This interesting Glaeser/Jacobs debate was picked up on in a post on the superb City Builder Book Club blog, which is going through Jane Jacobs’s masterpiece, The Death and Life of Great American Cities, chapter by chapter:
One of the most insightful observations that she makes about old buildings is that their capital costs have been written down and therefore the landlord does not need to charge a high rent. New construction is very expensive. It takes 20 or 30 years for a developer to pay off the mortgage. It is only then that there is less pressure on the owner to charge high rents.
This simple observation has recently been questioned. Edward Glaeser (Harvard economist and author of last year’s book, Triumph of the City), for example, has completely misunderstood this chapter. Glaeser asserts that keeping old buildings leads to nothing but high rents — that it’s a simple issue of supply and demand. He tells us that the only way to go is up, up, up, and if towers were built in the place of these older, smaller buildings, districts like Greenwich Village in cities all over the world would become far more affordable. That is, more density equals lower rents.
Can you think of anywhere you’ve seen that happen? It certainly has not been my experience in the past decade of tall building construction in Toronto. Nor has it been the case anywhere in Manhattan that I am aware of. It probably isn’t the case in your city either. I cannot think of an example in an economically healthy city where an old building was torn down and replaced by a new taller/bigger structure and this new structure has cheaper rent than the building it replaced.
It is certainly quite fascinating to compare these two argument – both of which seem to make logical sense, but at the same time find themselves almost diametrically opposed. What perhaps this highlights to us is that to improve affordability, we need to be a bit more specific than simply saying “expand housing supply”. What really needs to happen is a specific expansion of affordable housing supply. Perhaps the final word on this matter should go to this recent blog post by Cap’n Transit – looking at housing affordability and New York:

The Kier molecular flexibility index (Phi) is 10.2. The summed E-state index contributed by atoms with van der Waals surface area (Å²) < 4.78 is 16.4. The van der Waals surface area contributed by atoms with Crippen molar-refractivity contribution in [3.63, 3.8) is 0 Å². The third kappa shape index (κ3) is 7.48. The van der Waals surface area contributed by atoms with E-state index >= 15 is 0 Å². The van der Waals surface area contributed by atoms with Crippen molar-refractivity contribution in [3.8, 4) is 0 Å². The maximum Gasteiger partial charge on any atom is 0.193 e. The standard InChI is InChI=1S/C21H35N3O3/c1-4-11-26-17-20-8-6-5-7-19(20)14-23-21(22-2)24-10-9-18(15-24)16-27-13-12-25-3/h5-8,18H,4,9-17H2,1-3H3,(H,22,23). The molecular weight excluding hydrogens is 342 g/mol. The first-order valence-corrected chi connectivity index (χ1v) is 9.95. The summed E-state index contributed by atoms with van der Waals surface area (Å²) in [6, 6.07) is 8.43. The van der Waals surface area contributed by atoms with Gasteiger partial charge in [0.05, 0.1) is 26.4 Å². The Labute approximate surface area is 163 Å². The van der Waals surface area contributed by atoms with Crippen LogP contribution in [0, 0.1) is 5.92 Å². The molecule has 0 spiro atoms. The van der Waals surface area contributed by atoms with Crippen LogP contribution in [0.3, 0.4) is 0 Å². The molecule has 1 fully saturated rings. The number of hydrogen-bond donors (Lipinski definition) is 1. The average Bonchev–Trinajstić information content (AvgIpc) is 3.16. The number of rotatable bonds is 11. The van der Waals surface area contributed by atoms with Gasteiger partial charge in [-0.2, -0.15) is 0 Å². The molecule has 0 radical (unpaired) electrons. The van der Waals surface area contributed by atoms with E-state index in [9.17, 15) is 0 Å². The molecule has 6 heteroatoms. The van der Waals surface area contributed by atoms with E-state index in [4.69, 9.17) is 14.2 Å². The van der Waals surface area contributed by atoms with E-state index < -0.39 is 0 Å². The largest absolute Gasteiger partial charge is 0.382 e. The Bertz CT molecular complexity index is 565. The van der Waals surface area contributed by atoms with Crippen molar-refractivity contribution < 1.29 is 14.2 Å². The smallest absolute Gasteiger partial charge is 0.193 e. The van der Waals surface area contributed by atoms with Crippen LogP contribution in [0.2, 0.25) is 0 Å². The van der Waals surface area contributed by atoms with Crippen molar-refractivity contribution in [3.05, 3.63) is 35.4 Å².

Suppose that tomorrow there’s a revolution in New York City. Zoning and rent control are abolished, and every member of the City Planning Commission and the community boards is sent off to the reeducation camps. Spreading out from the Empire State Building, developers cover the New York area in parking-free high-rises until there’s enough housing for everyone, at affordable prices. Sounds great, right?
Almost. But all housing is not created equal. Some apartments are bigger, some have better views, some have are more conveniently located. Some come with relatively superficial amenities like pools and package services. Some are dangerous or bad for your health, from crime, pollution, bad construction or neglect.
Some housing differences are a matter of taste, like neighbors who play loud salsa music or cook Indian food. Some people choose their housing out of racism, moving out if a Black family moves in. Some people want to live near people like them. Some people want to live where there is ethnic diversity, with no single group dominating.
All these factors affect the price of the housing. People who can’t afford higher rents will necessarily have to put up with some undesirable features, like bad views, loud music, crime or a long commute…
…There is a more market-oriented solution, though: build more cheap housing. And cheap housing is bad housing. The next question is: bad in what way?
If the only determinant of an apartment’s price is its distance from job centers, then the poor and the young will all wind up living on the outskirts of town, paying for their poverty with long inconvenient commutes. If the only determinant of price is proximity to a hazardous waste dump, or neglected housing stock, or gang activity, then the poor and the young will wind up in substandard housing, exposed to toxins and victimized by gangs. If the only determinant of price is proximity to “the right people,” then the poor will wind up clustered together, having little contact with other social classes.